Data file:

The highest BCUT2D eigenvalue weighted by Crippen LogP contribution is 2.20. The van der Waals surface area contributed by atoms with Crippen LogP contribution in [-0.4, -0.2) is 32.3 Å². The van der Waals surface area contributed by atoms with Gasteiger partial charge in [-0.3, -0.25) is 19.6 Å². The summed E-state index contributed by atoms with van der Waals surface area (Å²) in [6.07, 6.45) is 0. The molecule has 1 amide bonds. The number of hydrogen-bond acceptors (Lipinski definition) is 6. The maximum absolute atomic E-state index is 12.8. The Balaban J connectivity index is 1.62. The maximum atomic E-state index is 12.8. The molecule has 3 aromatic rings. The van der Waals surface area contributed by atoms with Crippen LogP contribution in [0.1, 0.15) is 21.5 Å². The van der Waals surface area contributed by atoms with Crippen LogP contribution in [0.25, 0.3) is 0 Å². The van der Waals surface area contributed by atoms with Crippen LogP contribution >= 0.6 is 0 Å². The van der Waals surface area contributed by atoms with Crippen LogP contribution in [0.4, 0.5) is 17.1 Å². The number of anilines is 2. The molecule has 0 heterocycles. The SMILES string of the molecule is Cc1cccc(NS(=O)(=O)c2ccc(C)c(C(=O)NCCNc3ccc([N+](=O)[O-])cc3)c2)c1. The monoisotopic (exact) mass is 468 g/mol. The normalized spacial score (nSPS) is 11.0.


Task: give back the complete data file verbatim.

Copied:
The highest BCUT2D eigenvalue weighted by Crippen LogP contribution is 2.20. The van der Waals surface area contributed by atoms with Crippen LogP contribution in [-0.4, -0.2) is 32.3 Å². The van der Waals surface area contributed by atoms with Gasteiger partial charge in [-0.3, -0.25) is 19.6 Å². The summed E-state index contributed by atoms with van der Waals surface area (Å²) in [6.07, 6.45) is 0. The molecule has 1 amide bonds. The number of hydrogen-bond acceptors (Lipinski definition) is 6. The maximum absolute atomic E-state index is 12.8. The Balaban J connectivity index is 1.62. The maximum atomic E-state index is 12.8. The molecule has 3 aromatic rings. The van der Waals surface area contributed by atoms with Crippen LogP contribution in [0.1, 0.15) is 21.5 Å². The van der Waals surface area contributed by atoms with Crippen LogP contribution in [0.25, 0.3) is 0 Å². The van der Waals surface area contributed by atoms with Crippen LogP contribution >= 0.6 is 0 Å². The van der Waals surface area contributed by atoms with Crippen LogP contribution in [0.4, 0.5) is 17.1 Å². The number of anilines is 2. The molecule has 0 heterocycles. The SMILES string of the molecule is Cc1cccc(NS(=O)(=O)c2ccc(C)c(C(=O)NCCNc3ccc([N+](=O)[O-])cc3)c2)c1. The monoisotopic (exact) mass is 468 g/mol. The normalized spacial score (nSPS) is 11.0.